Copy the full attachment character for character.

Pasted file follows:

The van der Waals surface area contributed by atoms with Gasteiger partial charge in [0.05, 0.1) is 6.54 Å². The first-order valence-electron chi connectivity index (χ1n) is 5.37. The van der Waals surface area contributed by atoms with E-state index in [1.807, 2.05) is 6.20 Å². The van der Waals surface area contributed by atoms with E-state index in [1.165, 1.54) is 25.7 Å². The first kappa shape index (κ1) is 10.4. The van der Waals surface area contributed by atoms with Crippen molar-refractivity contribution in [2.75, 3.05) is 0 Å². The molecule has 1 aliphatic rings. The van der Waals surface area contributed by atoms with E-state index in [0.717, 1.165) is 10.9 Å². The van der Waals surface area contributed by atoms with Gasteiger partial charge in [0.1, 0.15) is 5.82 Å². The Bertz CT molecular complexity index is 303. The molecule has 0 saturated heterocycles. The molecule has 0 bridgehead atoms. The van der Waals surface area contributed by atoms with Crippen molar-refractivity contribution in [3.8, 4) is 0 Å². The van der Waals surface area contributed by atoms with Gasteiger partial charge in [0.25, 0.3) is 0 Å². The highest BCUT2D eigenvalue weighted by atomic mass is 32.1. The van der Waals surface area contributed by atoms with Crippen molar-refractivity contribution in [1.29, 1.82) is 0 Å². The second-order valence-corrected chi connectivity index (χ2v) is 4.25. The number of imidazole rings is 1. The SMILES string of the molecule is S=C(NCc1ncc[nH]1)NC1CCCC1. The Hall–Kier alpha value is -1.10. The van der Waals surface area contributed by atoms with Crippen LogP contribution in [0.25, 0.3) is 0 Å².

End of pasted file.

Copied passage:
The van der Waals surface area contributed by atoms with Gasteiger partial charge in [0.05, 0.1) is 6.54 Å². The first-order valence-electron chi connectivity index (χ1n) is 5.37. The van der Waals surface area contributed by atoms with E-state index in [1.807, 2.05) is 6.20 Å². The van der Waals surface area contributed by atoms with E-state index in [1.165, 1.54) is 25.7 Å². The first kappa shape index (κ1) is 10.4. The van der Waals surface area contributed by atoms with Crippen molar-refractivity contribution in [2.75, 3.05) is 0 Å². The molecule has 1 aliphatic rings. The van der Waals surface area contributed by atoms with E-state index in [0.717, 1.165) is 10.9 Å². The van der Waals surface area contributed by atoms with Gasteiger partial charge in [0.1, 0.15) is 5.82 Å². The Bertz CT molecular complexity index is 303. The molecule has 0 saturated heterocycles. The molecule has 0 bridgehead atoms. The van der Waals surface area contributed by atoms with Crippen molar-refractivity contribution in [3.8, 4) is 0 Å². The van der Waals surface area contributed by atoms with Gasteiger partial charge in [0.25, 0.3) is 0 Å². The highest BCUT2D eigenvalue weighted by atomic mass is 32.1. The van der Waals surface area contributed by atoms with Crippen molar-refractivity contribution in [1.29, 1.82) is 0 Å². The second-order valence-corrected chi connectivity index (χ2v) is 4.25. The number of imidazole rings is 1. The SMILES string of the molecule is S=C(NCc1ncc[nH]1)NC1CCCC1. The Hall–Kier alpha value is -1.10. The van der Waals surface area contributed by atoms with Crippen LogP contribution in [0.25, 0.3) is 0 Å².